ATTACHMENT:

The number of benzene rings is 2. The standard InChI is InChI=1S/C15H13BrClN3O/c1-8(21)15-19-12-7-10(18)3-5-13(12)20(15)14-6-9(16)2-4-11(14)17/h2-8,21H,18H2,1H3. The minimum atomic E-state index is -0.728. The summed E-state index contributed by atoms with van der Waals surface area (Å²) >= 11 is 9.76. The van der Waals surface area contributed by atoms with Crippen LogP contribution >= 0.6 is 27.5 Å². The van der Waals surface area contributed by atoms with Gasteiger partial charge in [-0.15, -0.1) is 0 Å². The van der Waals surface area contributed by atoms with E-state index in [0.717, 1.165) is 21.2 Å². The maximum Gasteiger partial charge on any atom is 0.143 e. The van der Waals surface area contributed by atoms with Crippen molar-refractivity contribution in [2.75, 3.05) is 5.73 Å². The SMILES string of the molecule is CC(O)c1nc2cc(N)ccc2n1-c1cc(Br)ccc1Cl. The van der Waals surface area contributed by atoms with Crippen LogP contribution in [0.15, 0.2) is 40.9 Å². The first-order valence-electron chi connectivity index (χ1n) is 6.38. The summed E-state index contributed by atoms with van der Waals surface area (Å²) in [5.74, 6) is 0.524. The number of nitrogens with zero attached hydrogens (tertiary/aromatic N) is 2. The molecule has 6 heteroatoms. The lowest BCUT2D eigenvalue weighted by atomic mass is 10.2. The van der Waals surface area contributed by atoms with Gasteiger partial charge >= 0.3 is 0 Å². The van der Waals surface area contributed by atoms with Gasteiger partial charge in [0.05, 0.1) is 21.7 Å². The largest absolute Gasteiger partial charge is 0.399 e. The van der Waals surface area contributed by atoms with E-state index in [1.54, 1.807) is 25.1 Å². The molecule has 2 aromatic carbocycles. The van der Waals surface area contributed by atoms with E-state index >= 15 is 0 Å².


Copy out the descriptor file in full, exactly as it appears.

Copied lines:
The number of benzene rings is 2. The standard InChI is InChI=1S/C15H13BrClN3O/c1-8(21)15-19-12-7-10(18)3-5-13(12)20(15)14-6-9(16)2-4-11(14)17/h2-8,21H,18H2,1H3. The minimum atomic E-state index is -0.728. The summed E-state index contributed by atoms with van der Waals surface area (Å²) >= 11 is 9.76. The van der Waals surface area contributed by atoms with Crippen LogP contribution >= 0.6 is 27.5 Å². The van der Waals surface area contributed by atoms with Gasteiger partial charge in [-0.15, -0.1) is 0 Å². The van der Waals surface area contributed by atoms with E-state index in [0.717, 1.165) is 21.2 Å². The maximum Gasteiger partial charge on any atom is 0.143 e. The van der Waals surface area contributed by atoms with Crippen molar-refractivity contribution in [2.75, 3.05) is 5.73 Å². The SMILES string of the molecule is CC(O)c1nc2cc(N)ccc2n1-c1cc(Br)ccc1Cl. The van der Waals surface area contributed by atoms with Crippen LogP contribution in [0.15, 0.2) is 40.9 Å². The first-order valence-electron chi connectivity index (χ1n) is 6.38. The summed E-state index contributed by atoms with van der Waals surface area (Å²) in [5.74, 6) is 0.524. The number of nitrogens with zero attached hydrogens (tertiary/aromatic N) is 2. The molecule has 6 heteroatoms. The lowest BCUT2D eigenvalue weighted by atomic mass is 10.2. The van der Waals surface area contributed by atoms with Gasteiger partial charge >= 0.3 is 0 Å². The van der Waals surface area contributed by atoms with Gasteiger partial charge in [0.05, 0.1) is 21.7 Å². The largest absolute Gasteiger partial charge is 0.399 e. The van der Waals surface area contributed by atoms with E-state index in [1.54, 1.807) is 25.1 Å². The molecule has 2 aromatic carbocycles. The van der Waals surface area contributed by atoms with E-state index >= 15 is 0 Å².